Making the jump from a day job to starting a company is a scary one. I don’t believe there’s a ton of real risk —after all, you’re probably highly employable (particularly if you’re a developer)— but it’s still a big leap. And often, people do it after they’ve saved up about a year’s worth of money so they know they can survive without regular income. Saving money in advance is good. Avoiding bankruptcy and abject poverty is also good.
But here’s the thing: when you give yourself a time limit, say a year, to “make it happen”, you often end up just filling up the time. And by “filling up the time” I mean you spend a year trying to get your startup to work, all the while not really adapting quickly enough or making the hard decisions you need to make … because, after all, you have a year.
I’ve seen a lot of people take this approach, and somehow, magically the time gets filled up and the progress just isn’t there. Now they’re out of savings and have to go back to a day job, leaving their startup in the lurch.
We tend to fill up the time we’re given, whether we need to or not.
If you ask someone to get something done by next Friday, generally, they’ll deliver next Friday, but not before. People don’t seem to value time enough, even though we understand it’s an extremely limited, non-replenishable resource. There’s always a reason for the time filling up, but it’s rarely justified.
Instead of filling up the time and exhausting your one year’s worth of savings, you should assume that you have no time at all. All the time. You shouldn’t be in a constant state of panic, but you can’t assume you’ll figure it out a few months from now and feel OK with that, simply because it’s within your window of opportunity. That window is closing all the time, faster than you realize. Don’t get caught giving yourself a set period of time to succeed and simply filling up the time, and not holding yourself to the highest standards of intellectual honesty and discipline needed to succeed.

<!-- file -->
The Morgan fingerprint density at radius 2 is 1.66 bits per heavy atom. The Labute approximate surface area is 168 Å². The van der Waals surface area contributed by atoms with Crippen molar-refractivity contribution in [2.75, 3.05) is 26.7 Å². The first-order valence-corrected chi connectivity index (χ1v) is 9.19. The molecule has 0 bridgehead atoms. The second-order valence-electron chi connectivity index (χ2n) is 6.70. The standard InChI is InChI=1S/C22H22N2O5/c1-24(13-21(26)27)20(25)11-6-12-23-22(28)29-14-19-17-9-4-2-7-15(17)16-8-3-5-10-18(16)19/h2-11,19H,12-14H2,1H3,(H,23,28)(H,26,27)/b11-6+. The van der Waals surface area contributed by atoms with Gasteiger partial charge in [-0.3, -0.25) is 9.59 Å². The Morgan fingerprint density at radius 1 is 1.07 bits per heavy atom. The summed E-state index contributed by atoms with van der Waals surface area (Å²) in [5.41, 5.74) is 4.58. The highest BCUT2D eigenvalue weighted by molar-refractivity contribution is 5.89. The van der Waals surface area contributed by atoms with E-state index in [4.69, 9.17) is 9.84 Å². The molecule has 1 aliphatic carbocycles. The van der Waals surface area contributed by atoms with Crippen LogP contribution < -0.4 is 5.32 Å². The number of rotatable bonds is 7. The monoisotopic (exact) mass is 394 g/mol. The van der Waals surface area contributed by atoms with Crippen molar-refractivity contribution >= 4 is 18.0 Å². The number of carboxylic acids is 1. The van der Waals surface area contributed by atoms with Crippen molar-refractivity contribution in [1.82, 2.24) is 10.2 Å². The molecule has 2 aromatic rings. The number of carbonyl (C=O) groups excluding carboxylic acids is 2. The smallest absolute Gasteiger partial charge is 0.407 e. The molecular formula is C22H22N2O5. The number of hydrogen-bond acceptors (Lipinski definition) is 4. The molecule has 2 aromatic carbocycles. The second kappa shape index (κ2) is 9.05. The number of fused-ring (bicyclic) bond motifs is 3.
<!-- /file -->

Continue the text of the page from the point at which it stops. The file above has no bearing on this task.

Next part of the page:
When someone says to me, “I’ve got a year to figure this out,” I always think (and should say), “So you have a few weeks. Maybe a month or two. Three tops. At that point if you haven’t got something validated, you won’t have time to build a product, get traction and either raise capital or bootstrap with revenue.”
Don’t fill time.
Execute faster. Recognize you have no time. Be insanely honest with yourself and disciplined in your efforts. Pivot. Move on to something else if you have to. But don’t spend your time spending your time and spinning your wheels. In a year, your savings are gone, you’re broke and you haven’t made enough progress. It’s not the end of the world, but you would have been better off shifting ideas sooner, or saving some of your money, trying something new, getting another job and living to fight another day.